Defense Minister Naftali Bennett on Tuesday morning said the plan to use hotels as dedicated quarantine areas for coronavirus patients is meant to not only isolate the virus from the general public but also protect the patients in case their conditions worsens.
The Defense Ministry was to roll out its plan to use near-empty hotel facilities, ravaged by the crash in tourism, as recovery centers for patients diagnosed with COVID-19, the illness caused by the virus.
"These hotels provide protection for patients and for subsequent observation,” said Bennett at a news conference in Dan Panorama Tel Aviv, one of the hotels that has turned into a recovery center.
“If the patient's condition worsens, we can treat him immediately, it also protects the rest of the public [from the virus],” he said. “So, we have a goal of getting as many virus carriers as we can fit in here. These hotels will be an island of tranquility and home to the coronavirus patients in mild condition.”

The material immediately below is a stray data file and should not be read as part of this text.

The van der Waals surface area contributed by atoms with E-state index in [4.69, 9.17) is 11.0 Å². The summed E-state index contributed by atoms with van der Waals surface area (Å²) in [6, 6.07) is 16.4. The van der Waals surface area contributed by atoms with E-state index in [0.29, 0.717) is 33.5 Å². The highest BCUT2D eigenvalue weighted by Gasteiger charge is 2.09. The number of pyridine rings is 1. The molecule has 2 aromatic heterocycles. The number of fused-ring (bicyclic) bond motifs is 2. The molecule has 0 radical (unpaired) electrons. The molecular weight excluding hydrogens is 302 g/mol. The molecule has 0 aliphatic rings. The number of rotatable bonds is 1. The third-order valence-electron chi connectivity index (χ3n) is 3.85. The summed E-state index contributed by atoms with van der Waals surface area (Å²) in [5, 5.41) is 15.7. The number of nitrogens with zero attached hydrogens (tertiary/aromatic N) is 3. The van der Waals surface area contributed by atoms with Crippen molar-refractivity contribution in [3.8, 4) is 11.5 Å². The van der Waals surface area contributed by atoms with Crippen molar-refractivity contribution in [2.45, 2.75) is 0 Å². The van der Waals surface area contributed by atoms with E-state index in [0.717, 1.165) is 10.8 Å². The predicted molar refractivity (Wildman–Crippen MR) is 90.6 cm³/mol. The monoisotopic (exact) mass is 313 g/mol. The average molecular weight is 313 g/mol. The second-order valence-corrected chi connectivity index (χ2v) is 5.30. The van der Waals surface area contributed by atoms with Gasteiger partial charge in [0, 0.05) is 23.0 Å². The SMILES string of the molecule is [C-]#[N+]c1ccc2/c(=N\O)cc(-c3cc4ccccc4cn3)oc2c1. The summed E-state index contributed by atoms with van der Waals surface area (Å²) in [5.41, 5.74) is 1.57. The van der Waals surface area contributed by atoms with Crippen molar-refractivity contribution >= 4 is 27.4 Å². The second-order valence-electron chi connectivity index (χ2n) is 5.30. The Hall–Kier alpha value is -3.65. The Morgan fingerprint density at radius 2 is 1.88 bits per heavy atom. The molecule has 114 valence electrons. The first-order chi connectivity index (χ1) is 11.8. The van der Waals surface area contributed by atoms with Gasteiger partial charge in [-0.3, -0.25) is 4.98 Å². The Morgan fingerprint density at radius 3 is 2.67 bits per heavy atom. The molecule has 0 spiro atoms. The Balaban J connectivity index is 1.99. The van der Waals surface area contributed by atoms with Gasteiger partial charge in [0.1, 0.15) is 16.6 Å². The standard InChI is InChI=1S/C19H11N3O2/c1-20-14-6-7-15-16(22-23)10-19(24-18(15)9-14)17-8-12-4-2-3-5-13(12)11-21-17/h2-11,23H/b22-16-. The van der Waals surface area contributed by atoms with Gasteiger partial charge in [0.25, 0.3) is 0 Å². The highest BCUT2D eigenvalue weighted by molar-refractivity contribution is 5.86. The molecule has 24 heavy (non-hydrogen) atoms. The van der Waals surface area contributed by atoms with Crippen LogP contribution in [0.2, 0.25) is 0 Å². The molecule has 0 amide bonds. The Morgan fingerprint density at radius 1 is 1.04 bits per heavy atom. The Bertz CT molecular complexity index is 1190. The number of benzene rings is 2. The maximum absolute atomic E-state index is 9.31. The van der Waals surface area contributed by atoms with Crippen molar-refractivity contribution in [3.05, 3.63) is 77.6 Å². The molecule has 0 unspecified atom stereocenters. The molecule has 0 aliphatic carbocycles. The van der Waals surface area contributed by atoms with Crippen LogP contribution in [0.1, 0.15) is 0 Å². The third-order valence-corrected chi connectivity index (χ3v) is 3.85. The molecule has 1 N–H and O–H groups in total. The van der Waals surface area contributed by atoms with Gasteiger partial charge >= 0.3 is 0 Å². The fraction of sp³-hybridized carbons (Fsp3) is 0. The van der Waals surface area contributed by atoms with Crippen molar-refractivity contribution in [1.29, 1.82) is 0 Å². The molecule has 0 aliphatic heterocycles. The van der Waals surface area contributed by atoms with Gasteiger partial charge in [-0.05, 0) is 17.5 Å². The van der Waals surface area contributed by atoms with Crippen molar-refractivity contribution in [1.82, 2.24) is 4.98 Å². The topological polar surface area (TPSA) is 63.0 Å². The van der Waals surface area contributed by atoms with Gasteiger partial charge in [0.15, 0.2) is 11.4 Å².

Two hotels are set to begin receiving patients sometime on Tuesday with others likely to follow. The facilities are to be overseen by medical officials with patients quarantined in rooms, and food and other amenities delivered to the rooms by protected hotel staff.
In addition, Bennett issued orders to allow into Israel only those Palestinian workers and merchants whose work is deemed essential in health, agriculture, nursing and construction. Workers allowed in will stay in Israel for between one and two months.
Also, following an overnight cabinet approval, the Shin Bet security service said it will begin deploying its phone-tracking technology to combat the spread of the virus. The Shin Bet insisted the use will be limited only to help "save lives" and warn those who have been exposed.
Amid secrecy concerns, it said the technology won't be used to enforce quarantines and the data will only be stored temporarily and available to just a select group of agents. The emergency ordinance will be effective for 30 days.